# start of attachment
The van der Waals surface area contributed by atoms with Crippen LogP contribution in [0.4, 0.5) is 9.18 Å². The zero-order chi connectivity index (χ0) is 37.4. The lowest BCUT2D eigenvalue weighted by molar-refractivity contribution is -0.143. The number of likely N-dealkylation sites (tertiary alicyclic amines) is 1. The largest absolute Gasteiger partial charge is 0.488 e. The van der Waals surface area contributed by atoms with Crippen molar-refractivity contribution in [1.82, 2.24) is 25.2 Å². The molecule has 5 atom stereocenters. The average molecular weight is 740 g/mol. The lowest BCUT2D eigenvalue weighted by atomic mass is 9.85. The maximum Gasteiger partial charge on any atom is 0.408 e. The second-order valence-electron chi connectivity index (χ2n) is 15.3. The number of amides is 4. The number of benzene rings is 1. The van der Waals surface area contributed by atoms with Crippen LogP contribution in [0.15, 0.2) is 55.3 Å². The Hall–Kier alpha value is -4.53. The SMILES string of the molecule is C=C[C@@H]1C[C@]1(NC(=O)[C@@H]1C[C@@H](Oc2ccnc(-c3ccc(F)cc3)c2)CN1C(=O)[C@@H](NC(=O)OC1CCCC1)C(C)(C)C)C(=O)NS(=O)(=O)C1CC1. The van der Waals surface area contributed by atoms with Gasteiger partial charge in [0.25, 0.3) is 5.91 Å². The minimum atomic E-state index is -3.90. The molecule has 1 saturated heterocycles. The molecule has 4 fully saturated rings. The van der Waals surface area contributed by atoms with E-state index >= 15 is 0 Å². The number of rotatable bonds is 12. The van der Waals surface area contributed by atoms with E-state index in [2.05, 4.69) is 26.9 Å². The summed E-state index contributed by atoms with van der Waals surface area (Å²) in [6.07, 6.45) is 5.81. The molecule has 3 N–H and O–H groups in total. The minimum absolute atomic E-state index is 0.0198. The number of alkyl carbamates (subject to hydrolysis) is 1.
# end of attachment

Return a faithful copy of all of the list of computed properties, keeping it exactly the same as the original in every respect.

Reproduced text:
The van der Waals surface area contributed by atoms with Crippen LogP contribution in [0.4, 0.5) is 9.18 Å². The zero-order chi connectivity index (χ0) is 37.4. The lowest BCUT2D eigenvalue weighted by molar-refractivity contribution is -0.143. The number of likely N-dealkylation sites (tertiary alicyclic amines) is 1. The largest absolute Gasteiger partial charge is 0.488 e. The van der Waals surface area contributed by atoms with Crippen molar-refractivity contribution in [1.82, 2.24) is 25.2 Å². The molecule has 5 atom stereocenters. The average molecular weight is 740 g/mol. The lowest BCUT2D eigenvalue weighted by atomic mass is 9.85. The maximum Gasteiger partial charge on any atom is 0.408 e. The second-order valence-electron chi connectivity index (χ2n) is 15.3. The number of amides is 4. The number of benzene rings is 1. The van der Waals surface area contributed by atoms with Crippen LogP contribution in [0.15, 0.2) is 55.3 Å². The Hall–Kier alpha value is -4.53. The SMILES string of the molecule is C=C[C@@H]1C[C@]1(NC(=O)[C@@H]1C[C@@H](Oc2ccnc(-c3ccc(F)cc3)c2)CN1C(=O)[C@@H](NC(=O)OC1CCCC1)C(C)(C)C)C(=O)NS(=O)(=O)C1CC1. The van der Waals surface area contributed by atoms with Gasteiger partial charge in [0.25, 0.3) is 5.91 Å². The minimum atomic E-state index is -3.90. The molecule has 1 saturated heterocycles. The molecule has 4 fully saturated rings. The van der Waals surface area contributed by atoms with E-state index >= 15 is 0 Å². The number of rotatable bonds is 12. The van der Waals surface area contributed by atoms with E-state index in [2.05, 4.69) is 26.9 Å². The summed E-state index contributed by atoms with van der Waals surface area (Å²) in [6.07, 6.45) is 5.81. The molecule has 3 N–H and O–H groups in total. The minimum absolute atomic E-state index is 0.0198. The number of alkyl carbamates (subject to hydrolysis) is 1.